Informed consent is an opportunity to discuss the clinical management between the clinician and the individual undergoing an intervention rather than an exercise to fulfil legal requirements. To maintain this sacred bond between the patient and clinician, an informed consent that provides adequate knowledge and meaningful understanding should be of utmost priority. Multimedia can be utilised to improve this process.  


  1. Sparkman RS. 1982. 100th Anniversary of the First Cholecystectomy: A Reprinting of the 50th Anniversary Article From the Archives of Surgery, July 1932. Arch Surg. doi:10.1001/archsurg.1982.01380360001001.
  2. Reynolds W. 2001. The First Laparoscopic Cholecystectomy. J Soc Laparoendosc Surg.
  3. Clarke MG, Wheatley T, Hill M, Werrett G, Sanders G. 2011. An Effective Approach to Improving Day-Case Rates following Laparoscopic Cholecystectomy. Minim Invasive Surg. doi:10.1155/2011/564587.
  4. Beauchamp TL. 2011. Informed consent: Its history, meaning, and present challenges. Cambridge Q Healthc Ethics. doi:10.1017/S0963180111000259.
  5. Fink AS, Prochazka A V., Henderson WG, Bartenfeld D, Nyirenda C, Webb A, Berger DH, Itani K, Whitehill T, Edwards J, et al. 2010. Enhancement of surgical informed consent by addition of repeat back: A multicenter, randomized controlled clinical trial. Ann Surg. doi:10.1097/SLA.0b013e3181e3ec61.
  6. Borello A, Ferrarese A, Passera R, Surace A, Marola S, Buccelli C, Niola M, Di Lorenzo P, Amato M, Di Domenico L, et al. 2016. Use of a simplified consent form to facilitate patient understanding of informed consent for laparoscopic cholecystectomy. Open Med. doi:10.1515/med-2016-0092.
  7. Bollschweiler E, Hölscher AH, Obliers R. 2009. Improving Informed Consent of Surgical Patients Using a Multimedia-Based Program? Ann Surg. doi:10.1097/sla.0b013e31819ac459.
  8. Wilhelm D, Gillen S, Wirnhier H, Kranzfelder M, Schneider A, Schmidt A, Friess H, Feussner H. 2009. Extended preoperative patient education using a multimedia DVD-impact on patients receiving a laparoscopic cholecystectomy: A randomised controlled trial. Langenbeck’s Arch Surg. doi:10.1007/s00423-008-0460-x.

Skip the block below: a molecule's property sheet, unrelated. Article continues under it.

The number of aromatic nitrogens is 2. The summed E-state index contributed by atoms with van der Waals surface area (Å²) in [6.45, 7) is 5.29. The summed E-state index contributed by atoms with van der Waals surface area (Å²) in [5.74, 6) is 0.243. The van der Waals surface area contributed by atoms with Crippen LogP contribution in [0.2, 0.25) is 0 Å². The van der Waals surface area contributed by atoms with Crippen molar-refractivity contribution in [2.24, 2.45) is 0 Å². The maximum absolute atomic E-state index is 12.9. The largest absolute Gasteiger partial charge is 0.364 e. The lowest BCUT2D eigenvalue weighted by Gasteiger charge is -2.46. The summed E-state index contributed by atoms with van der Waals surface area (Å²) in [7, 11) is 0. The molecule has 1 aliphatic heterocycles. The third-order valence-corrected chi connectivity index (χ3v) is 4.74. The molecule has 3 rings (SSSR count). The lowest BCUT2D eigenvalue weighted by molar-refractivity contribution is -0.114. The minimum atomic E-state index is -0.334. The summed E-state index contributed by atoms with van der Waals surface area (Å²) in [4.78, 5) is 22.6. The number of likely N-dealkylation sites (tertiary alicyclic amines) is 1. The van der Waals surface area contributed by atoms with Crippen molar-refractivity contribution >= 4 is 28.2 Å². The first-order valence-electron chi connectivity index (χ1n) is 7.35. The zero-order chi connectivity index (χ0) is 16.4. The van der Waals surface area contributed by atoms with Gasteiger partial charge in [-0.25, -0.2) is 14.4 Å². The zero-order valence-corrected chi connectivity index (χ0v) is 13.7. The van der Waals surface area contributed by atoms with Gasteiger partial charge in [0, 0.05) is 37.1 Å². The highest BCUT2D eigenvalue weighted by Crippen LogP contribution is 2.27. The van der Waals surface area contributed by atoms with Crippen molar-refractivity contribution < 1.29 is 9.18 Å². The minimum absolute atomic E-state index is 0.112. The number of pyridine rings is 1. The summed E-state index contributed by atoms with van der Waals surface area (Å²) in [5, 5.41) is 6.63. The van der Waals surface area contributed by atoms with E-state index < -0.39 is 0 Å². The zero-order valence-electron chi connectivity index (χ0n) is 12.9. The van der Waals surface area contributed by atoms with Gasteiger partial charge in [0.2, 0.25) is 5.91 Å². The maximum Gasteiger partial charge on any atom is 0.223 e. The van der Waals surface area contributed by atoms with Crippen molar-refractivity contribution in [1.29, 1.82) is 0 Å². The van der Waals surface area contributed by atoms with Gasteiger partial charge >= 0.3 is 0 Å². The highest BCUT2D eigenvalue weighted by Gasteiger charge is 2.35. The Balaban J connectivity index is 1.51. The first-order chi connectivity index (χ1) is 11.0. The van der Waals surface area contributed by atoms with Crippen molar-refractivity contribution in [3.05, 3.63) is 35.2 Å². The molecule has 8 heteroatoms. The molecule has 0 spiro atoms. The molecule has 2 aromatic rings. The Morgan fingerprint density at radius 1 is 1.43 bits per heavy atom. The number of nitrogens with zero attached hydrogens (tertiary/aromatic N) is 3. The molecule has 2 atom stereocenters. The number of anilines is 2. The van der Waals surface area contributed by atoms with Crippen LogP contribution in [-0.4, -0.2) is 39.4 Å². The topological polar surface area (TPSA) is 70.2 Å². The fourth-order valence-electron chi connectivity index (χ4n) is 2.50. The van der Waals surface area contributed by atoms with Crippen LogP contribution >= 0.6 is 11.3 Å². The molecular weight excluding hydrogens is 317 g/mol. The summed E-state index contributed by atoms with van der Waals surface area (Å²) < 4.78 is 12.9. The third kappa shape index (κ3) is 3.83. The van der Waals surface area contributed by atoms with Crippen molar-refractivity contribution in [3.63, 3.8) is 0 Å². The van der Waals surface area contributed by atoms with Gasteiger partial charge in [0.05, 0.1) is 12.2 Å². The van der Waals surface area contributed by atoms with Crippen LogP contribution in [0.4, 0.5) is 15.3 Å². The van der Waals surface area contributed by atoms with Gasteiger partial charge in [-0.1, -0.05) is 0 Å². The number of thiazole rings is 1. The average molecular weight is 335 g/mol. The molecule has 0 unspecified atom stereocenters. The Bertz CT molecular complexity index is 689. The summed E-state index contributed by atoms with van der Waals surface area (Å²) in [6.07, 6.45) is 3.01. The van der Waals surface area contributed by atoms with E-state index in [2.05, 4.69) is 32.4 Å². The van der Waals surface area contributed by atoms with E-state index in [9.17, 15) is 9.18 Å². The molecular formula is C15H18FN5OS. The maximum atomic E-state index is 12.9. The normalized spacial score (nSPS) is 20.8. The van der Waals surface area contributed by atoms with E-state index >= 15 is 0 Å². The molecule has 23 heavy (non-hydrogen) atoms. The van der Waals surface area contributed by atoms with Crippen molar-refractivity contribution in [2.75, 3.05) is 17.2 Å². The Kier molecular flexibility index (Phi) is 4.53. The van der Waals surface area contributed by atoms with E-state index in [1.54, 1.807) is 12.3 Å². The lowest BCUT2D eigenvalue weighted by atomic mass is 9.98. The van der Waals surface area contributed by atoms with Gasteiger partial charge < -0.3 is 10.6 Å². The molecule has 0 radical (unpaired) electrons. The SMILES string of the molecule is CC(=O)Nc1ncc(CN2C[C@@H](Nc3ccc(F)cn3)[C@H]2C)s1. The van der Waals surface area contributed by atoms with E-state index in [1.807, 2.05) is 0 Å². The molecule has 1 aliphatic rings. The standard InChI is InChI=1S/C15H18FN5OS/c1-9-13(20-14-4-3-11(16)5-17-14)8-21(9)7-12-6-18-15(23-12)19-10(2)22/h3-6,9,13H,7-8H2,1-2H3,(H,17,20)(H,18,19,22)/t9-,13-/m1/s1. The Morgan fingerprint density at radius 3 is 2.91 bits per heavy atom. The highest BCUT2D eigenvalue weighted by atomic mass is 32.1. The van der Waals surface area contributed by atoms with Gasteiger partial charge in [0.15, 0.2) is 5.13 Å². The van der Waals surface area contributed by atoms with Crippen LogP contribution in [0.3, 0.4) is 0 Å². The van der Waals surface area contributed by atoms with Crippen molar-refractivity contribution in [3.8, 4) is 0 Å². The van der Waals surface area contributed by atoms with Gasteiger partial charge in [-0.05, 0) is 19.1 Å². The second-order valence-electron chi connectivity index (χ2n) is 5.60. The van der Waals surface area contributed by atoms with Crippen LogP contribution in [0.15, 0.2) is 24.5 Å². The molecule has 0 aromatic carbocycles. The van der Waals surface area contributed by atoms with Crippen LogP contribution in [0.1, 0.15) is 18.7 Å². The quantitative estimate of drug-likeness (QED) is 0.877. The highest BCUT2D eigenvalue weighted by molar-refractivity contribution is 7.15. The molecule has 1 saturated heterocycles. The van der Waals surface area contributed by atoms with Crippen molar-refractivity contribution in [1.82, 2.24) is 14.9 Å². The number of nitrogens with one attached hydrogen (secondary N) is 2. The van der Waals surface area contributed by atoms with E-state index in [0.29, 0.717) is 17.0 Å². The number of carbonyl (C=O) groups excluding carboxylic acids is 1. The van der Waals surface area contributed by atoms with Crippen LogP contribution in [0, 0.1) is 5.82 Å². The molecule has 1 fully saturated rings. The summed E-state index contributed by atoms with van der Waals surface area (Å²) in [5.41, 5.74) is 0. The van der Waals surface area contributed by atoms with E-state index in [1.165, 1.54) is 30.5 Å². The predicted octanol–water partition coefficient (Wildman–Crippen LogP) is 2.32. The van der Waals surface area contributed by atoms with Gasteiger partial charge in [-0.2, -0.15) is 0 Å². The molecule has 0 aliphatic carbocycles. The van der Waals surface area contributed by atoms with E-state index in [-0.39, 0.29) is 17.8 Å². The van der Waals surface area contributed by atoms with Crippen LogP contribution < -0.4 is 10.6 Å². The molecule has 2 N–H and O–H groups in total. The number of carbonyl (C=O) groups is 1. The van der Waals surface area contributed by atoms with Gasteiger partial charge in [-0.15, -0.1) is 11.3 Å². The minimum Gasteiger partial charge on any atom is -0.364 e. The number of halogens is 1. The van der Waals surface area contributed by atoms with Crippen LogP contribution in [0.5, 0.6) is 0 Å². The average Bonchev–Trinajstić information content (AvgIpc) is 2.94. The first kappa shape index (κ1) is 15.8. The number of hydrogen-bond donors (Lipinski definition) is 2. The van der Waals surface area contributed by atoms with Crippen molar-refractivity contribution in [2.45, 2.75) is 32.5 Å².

9. Tipotsch-Maca SM, Varsits RM, Ginzel C, Vecsei-Marlovits P V. 2016. Effect of a multimedia-assisted informed consent procedure on the information gain, satisfaction, and anxiety of cataract surgery patients. J Cataract Refract Surg. doi:10.1016/j.jcrs.2015.08.019.
  10. Lin YK, Chen CW, Lee WC, Lin TY, Kuo LC, Lin CJ, Shi L, Tien YC, Cheng YC. 2017. Development and pilot testing of an informed consent video for patients with limb trauma prior to debridement surgery using a modified Delphi technique. BMC Med Ethics. doi:10.1186/s12910-017-0228-3.

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Sanjeev Kotecha1 and Achal Khanna2

FY2, Oxford University Hospitals NHS Foundation Trust (formerly of Milton Keynes University Hospital NHS Foundation Trust)
Consultant Upper GI Surgeon, Milton Keynes University Hospital NHS Foundation Trust

Contact: Sanjeev_Kotecha@hotmail.co.uk

Keywords: surgery, theatre, cancellations



Introduction: The aim of this study is to evaluate on-the-day (OTD) theatre cancellations at Milton Keynes University Hospital (MKUH) and to identify the reasons behind these cancellations.

Methods: All patients undergoing elective surgery in the general, colorectal and breast surgery specialties over a six-month period were included. The reasons behind these cancellations were then ascertained using the electronic patient record system. Cancellations were defined as either ‘avoidable’: bed availability, did not attend (DNA), unwell, surgical cancellation, medication issues, not fasted; or ‘unavoidable’: insufficient time, self-cancellation.